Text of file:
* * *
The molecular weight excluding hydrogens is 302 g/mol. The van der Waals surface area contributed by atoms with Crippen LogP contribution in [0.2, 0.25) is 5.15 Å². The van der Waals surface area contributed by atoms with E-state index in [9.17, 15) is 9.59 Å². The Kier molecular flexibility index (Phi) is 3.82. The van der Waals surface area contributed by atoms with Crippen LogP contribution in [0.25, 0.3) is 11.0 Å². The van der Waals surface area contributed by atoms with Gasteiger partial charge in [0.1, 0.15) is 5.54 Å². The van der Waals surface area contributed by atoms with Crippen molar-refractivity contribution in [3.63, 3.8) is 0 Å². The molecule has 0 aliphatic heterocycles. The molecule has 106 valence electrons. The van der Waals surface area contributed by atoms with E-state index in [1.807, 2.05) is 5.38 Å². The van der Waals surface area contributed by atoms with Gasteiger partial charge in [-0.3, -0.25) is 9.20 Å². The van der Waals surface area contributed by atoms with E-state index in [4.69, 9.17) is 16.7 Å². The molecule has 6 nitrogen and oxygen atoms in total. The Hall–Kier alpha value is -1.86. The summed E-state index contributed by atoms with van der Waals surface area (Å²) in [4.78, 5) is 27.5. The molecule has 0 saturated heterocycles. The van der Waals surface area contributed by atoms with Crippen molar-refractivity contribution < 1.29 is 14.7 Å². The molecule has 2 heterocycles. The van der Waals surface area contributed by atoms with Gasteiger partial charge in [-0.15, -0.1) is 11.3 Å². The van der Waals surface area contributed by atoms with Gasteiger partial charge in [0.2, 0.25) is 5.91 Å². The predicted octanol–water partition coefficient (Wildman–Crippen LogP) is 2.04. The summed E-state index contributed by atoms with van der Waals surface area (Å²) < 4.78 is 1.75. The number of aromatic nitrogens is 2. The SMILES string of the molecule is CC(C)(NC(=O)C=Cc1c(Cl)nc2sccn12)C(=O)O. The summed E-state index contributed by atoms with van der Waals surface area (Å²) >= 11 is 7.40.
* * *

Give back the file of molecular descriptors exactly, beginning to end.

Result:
The molecular weight excluding hydrogens is 302 g/mol. The van der Waals surface area contributed by atoms with Crippen LogP contribution in [0.2, 0.25) is 5.15 Å². The van der Waals surface area contributed by atoms with E-state index in [9.17, 15) is 9.59 Å². The Kier molecular flexibility index (Phi) is 3.82. The van der Waals surface area contributed by atoms with Crippen LogP contribution in [0.25, 0.3) is 11.0 Å². The van der Waals surface area contributed by atoms with Gasteiger partial charge in [0.1, 0.15) is 5.54 Å². The van der Waals surface area contributed by atoms with Crippen molar-refractivity contribution in [3.63, 3.8) is 0 Å². The molecule has 0 aliphatic heterocycles. The molecule has 106 valence electrons. The van der Waals surface area contributed by atoms with E-state index in [1.807, 2.05) is 5.38 Å². The van der Waals surface area contributed by atoms with Gasteiger partial charge in [-0.3, -0.25) is 9.20 Å². The van der Waals surface area contributed by atoms with E-state index in [4.69, 9.17) is 16.7 Å². The molecule has 6 nitrogen and oxygen atoms in total. The Hall–Kier alpha value is -1.86. The summed E-state index contributed by atoms with van der Waals surface area (Å²) in [4.78, 5) is 27.5. The molecule has 0 saturated heterocycles. The van der Waals surface area contributed by atoms with Crippen molar-refractivity contribution < 1.29 is 14.7 Å². The molecule has 2 heterocycles. The van der Waals surface area contributed by atoms with Gasteiger partial charge in [-0.15, -0.1) is 11.3 Å². The van der Waals surface area contributed by atoms with Gasteiger partial charge in [0.2, 0.25) is 5.91 Å². The predicted octanol–water partition coefficient (Wildman–Crippen LogP) is 2.04. The summed E-state index contributed by atoms with van der Waals surface area (Å²) < 4.78 is 1.75. The number of aromatic nitrogens is 2. The SMILES string of the molecule is CC(C)(NC(=O)C=Cc1c(Cl)nc2sccn12)C(=O)O. The summed E-state index contributed by atoms with van der Waals surface area (Å²) >= 11 is 7.40.